JL: What went wrong and where things started to go south was at that POV competition when I just didn’t choose a side and go with it. The problem is that there comes a time when you have to choose a side. I thought that I could appeal to both sides and occasionally, you just have to made a decision. That was a pivotal moment and turned out to be my undoing.

MJ: In the house, you took many opportunities to go off on your own which was promptly followed by the houseguests comforting you. Why did you need the alone time?

JL: I needed the alone time to clear my head with all the stress that was going on in the game. The game goes a mile a minute. There are so manytimes where people are talking strategy and backbiting and it is a lot to process when people bombard you with information all the time. I needed time to decompress and relax from the stresses of that environment.

MJ: In your opinion, who is playing the best game?

JL: Cassandra. Cassandra is somebody who has done a phenomenal job of getting people on her side. While her competition performance hasn’t been stellar, from a strategic standpoint, she should get respect for the game that she has played. From a social standpoint, she might have made enemies but she has always managed to use her enemies to her benefit. I have to give her credit.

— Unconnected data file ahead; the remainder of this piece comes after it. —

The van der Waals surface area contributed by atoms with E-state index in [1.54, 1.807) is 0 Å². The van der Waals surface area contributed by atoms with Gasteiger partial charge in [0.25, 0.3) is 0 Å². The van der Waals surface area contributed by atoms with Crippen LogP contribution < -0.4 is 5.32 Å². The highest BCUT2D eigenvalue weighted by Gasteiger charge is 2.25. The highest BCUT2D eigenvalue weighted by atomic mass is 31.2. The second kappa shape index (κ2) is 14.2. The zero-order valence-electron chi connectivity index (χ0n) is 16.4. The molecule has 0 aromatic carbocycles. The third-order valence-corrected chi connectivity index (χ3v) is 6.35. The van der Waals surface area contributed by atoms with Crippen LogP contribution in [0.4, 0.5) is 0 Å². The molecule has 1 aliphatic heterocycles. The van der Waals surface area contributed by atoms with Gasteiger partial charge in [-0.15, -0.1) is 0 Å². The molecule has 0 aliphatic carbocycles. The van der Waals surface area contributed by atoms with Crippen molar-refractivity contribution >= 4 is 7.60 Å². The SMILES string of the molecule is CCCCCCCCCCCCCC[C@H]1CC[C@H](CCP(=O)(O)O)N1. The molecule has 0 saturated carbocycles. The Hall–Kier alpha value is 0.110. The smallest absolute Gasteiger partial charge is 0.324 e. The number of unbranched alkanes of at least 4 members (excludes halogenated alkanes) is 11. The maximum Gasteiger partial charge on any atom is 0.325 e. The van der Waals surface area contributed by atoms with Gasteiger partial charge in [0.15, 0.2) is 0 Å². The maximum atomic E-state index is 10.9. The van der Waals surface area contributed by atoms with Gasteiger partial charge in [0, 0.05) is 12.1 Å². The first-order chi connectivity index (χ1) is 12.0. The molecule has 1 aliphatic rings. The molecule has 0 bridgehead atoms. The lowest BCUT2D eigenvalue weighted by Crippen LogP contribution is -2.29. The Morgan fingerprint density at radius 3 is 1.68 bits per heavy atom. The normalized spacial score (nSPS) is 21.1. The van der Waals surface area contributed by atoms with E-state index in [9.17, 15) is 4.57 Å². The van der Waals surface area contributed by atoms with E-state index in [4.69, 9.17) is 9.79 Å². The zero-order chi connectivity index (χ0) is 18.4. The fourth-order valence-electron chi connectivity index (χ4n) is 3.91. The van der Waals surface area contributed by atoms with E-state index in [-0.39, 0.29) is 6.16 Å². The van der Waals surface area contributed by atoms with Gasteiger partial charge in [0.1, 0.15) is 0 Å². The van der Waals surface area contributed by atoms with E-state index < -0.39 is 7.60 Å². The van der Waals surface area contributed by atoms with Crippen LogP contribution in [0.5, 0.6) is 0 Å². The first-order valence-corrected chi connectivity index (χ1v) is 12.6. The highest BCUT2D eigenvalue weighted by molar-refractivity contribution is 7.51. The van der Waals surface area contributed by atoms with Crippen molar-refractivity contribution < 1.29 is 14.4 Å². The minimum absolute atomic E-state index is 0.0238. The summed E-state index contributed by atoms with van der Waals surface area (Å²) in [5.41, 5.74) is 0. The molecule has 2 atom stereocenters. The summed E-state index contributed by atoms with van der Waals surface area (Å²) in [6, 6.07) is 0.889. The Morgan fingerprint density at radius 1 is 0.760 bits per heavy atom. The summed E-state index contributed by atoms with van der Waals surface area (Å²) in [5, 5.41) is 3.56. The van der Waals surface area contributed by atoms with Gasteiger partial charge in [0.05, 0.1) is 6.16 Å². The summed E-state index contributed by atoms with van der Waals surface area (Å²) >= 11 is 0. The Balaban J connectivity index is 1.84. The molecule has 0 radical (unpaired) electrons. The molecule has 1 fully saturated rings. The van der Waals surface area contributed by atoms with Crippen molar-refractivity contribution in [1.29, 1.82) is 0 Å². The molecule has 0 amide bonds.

MJ: Knowing that the houseguests ended up evicting you, is there any part of you that wishes you had self-evicted?

JL: No. None, because that would have been the cowardly way to go. There were times that I was feeling low. I had to know that two votes in the Diary Room were definitely going against me. I stuck it out and did everything I could to make as many arguments in my campaign and I was just unsuccessful.

MJ: What is the biggest lesson you learned from being in the Big Brother house?

JL: The biggest lesson was to be patient and know that no matter what situation you find yourself in, it is a matter of perspective in how you handle it. Being on slop, people pulling you in different directions and people upsetting you… it is all about perspective and I have learned to be more patient and to appreciate some of the smaller things in life that people in the real world take for granted. Just things like having solid food and a warm bed.